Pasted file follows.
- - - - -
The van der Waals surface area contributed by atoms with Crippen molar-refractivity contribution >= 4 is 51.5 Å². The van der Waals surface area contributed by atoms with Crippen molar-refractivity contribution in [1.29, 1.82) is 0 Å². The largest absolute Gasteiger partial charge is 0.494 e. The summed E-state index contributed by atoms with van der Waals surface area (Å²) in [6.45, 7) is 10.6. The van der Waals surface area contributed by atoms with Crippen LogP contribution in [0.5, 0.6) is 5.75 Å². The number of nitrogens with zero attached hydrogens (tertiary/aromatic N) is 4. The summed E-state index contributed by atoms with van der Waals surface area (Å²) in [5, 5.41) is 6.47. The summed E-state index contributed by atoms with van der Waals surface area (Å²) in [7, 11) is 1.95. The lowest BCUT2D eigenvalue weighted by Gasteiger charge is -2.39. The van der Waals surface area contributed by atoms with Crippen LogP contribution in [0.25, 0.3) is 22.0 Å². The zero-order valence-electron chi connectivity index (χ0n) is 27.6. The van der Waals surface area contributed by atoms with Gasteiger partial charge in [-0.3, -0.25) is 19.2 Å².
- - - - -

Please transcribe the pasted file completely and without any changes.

The van der Waals surface area contributed by atoms with Crippen molar-refractivity contribution >= 4 is 51.5 Å². The van der Waals surface area contributed by atoms with Crippen molar-refractivity contribution in [1.29, 1.82) is 0 Å². The largest absolute Gasteiger partial charge is 0.494 e. The summed E-state index contributed by atoms with van der Waals surface area (Å²) in [6.45, 7) is 10.6. The van der Waals surface area contributed by atoms with Crippen LogP contribution in [0.5, 0.6) is 5.75 Å². The number of nitrogens with zero attached hydrogens (tertiary/aromatic N) is 4. The summed E-state index contributed by atoms with van der Waals surface area (Å²) in [5, 5.41) is 6.47. The summed E-state index contributed by atoms with van der Waals surface area (Å²) in [7, 11) is 1.95. The lowest BCUT2D eigenvalue weighted by Gasteiger charge is -2.39. The van der Waals surface area contributed by atoms with Crippen LogP contribution in [0.25, 0.3) is 22.0 Å². The zero-order valence-electron chi connectivity index (χ0n) is 27.6. The van der Waals surface area contributed by atoms with Gasteiger partial charge in [-0.3, -0.25) is 19.2 Å².